Ron speaks in a deadpan tone of voice and seldom expresses any kind of emotion, although he is often shown to be very giddy when it comes to riddles and meat.[7][37][38] He adheres to many stereotypically masculine traits. He claims to have only cried twice: once when he was hit by a bus at age 7; secondly when miniature horse Li'l Sebastian died.[1][38][39] Ron is an outdoor enthusiast who loves hunting, fishing, camping, and woodworking.[1][40][41] For years, Ron has used a park ranger station in the woods as a lodge for private hunting trips with his male colleagues at city hall.[42] He describes fishing as "like yoga, except I still get to kill something."[40] He is particularly attracted to brunettes and what he describes as "strong, self-possessed women at the top of their fields," with professional athletes Steffi Graf and Sheryl Swoopes among his ideal women.[43][44][45] He loves breakfast foods and red meats;[45] among the types of food he enjoys are bacon-wrapped shrimp,[1] fried turkey legs inside a grilled hamburger,[46][47] and bacon-wrapped turkey legs, which are known in Pawnee as "The Swanson."[13] He also drinks heavily but seldom feels the effects of alcohol or gets hung over. He primarily drinks scotch whisky, claiming that "Clear alcohols are for rich women on diets."[41][48] He is an extremely private person, going so far as to redact his birthday from government documents to keep others from holding parties for him (though he did reluctantly provide it as "springtime" on a hospital admission form).[49][50] Ron knows almost nothing about popular culture; he recognizes the name Julia Roberts only as the "toothy gal from Mystic Pizza," and he once confused the Star Wars film franchise with Harry Potter.[1][51] He enjoys the music of Willie Nelson, being shown listening to "Hello Walls" and "Buddy" during the series. Ron is extremely concerned with the image people have of him and once refused to seek treatment for a hernia, and he instead chose to remain immobile at his desk all day and night; until April offered to take him to the hospital.

Before the start of Parks and Recreation, Ron has two ex-wives, both of whom are named Tammy, which is also the name of Ron's mother. Ron despises and fears both of his ex-wives,[52] and they are among the few individuals in the world who can break Ron's usually unwavering stoicism.[53] Nevertheless, Ron shares an extremely passionate sexual connection with his second ex-wife; he compared having sex with her to "doing peyote and sneezing, slowly, for six hours,"[54][55] and added, "That woman really knows her way around a penis."[43] Ron is so susceptible to Tammy 2's sexual temptations that he made a video-tape warning himself about her to play in case he ever got back together with her.[56] Ron plays the saxophone, and secretly performs at out-of-town jazz clubs under the name Duke Silver, which he keeps secret from his colleagues in Pawnee. He wears a trilby hat and suit jacket while playing,[57] fronts a band called the Duke Silver Trio, and has released such albums as Memories of Now, Smooth as Silver, and Hi Ho, Duke. His music is especially popular with older women (among them being April's mother), who find Duke Silver extremely attractive.[58][59]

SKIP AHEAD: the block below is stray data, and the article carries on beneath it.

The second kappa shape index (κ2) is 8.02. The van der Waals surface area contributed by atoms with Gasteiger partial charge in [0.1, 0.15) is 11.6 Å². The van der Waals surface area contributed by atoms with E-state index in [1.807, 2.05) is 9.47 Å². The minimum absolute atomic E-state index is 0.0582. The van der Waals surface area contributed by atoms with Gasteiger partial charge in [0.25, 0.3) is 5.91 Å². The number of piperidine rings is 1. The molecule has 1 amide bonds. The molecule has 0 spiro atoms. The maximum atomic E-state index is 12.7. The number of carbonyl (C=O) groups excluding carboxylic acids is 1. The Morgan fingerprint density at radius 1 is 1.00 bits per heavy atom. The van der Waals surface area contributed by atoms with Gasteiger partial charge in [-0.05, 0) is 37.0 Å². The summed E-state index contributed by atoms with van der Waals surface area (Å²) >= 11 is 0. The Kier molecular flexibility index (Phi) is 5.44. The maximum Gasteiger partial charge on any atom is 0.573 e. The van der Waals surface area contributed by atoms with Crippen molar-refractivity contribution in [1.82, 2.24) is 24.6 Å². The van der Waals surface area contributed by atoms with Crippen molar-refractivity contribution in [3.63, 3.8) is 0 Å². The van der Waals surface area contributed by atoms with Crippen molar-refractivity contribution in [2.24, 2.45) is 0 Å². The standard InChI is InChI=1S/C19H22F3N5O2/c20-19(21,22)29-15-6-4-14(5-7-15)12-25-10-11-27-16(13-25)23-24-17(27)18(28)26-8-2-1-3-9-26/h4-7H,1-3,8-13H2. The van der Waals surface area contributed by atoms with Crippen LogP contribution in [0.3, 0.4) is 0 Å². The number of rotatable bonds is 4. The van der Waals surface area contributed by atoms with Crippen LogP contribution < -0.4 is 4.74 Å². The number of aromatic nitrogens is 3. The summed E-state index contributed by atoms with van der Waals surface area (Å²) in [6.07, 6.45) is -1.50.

Season One

Ron Swanson made his first appearance in the pilot episode of Parks and Recreation, where he repeatedly denies Leslie's requests to pursue turning a construction pit into a park because he does not believe the parks department should build parks at all. He agrees to green-light the project only when city planner Mark Brendanawicz (Paul Schneider) secretly cashes in an unspecified favor in exchange for the approval.[60] In a deleted scene from the episode "Canvassing," Ron tries to leave government employment for a previously offered job at an Internet flower company. However, when he finds that business is now doing extremely poorly, Ron sadly realizes he will be in his government job for a long time.[61] In the episode "Boys' Club," Ron attends a disciplinary hearing with Leslie after she gets in trouble when the underage April Ludgate (Aubrey Plaza) is seen drinking alcohol on a video on the Pawnee website. Ron interrupts half-way through the review, defends Leslie and angrily berates the panel for aggressively questioning her. Although Ron claims he did it only due to his hatred for bureaucratic procedures, it is implied that he really did so out of respect for Leslie.[62][63]

Season Two

In "Practice Date," when the parks department employees hold a contest to find who can learn the biggest secrets about each other, Ron discovers Tom's marriage to the attractive surgeon Wendy (Jama Williamson) is actually a green card marriage. Ron promises he will keep Tom's arrangement a secret. Later, Tom discovers Ron playing the saxophone at a bar in his Duke Silver persona. Tom agrees to keep Ron's secret as well.[57][58] Later in the season, when Tom's divorce with Wendy is finalized in "Tom's Divorce," Ron politely asks whether Tom would mind if he asked Wendy out himself, and explains, "Looking at her, I feel like she might be the perfect spooning size for me." Tom outwardly claims to be fine with it but, unbeknownst to Ron, is secretly upset because he actually harbors real romantic feelings for Wendy.[45][64]

Ron's second ex-wife, Pawnee library director Tammy (Megan Mullally), appeared in the episode "Ron and Tammy," where Tammy tricks Leslie into arranging a reunion meeting with Ron under the guise of wishing to work out her differences with him. In fact, Tammy schemed to get Ron to give her the rights to land Leslie plans to turn into a park, so Tammy can build a library branch there instead. During their meeting, Ron and Tammy start loudly arguing, but eventually have passionate sex and get back together. Unable to resist Tammy's charms, Ron asks Leslie to break up with Tammy for him. When Leslie stands up to Tammy in Ron's defense, he is moved by what he describes as the first time any woman has put his needs before her own, and it gives him the strength to finally break up with Tammy.[43][54][55]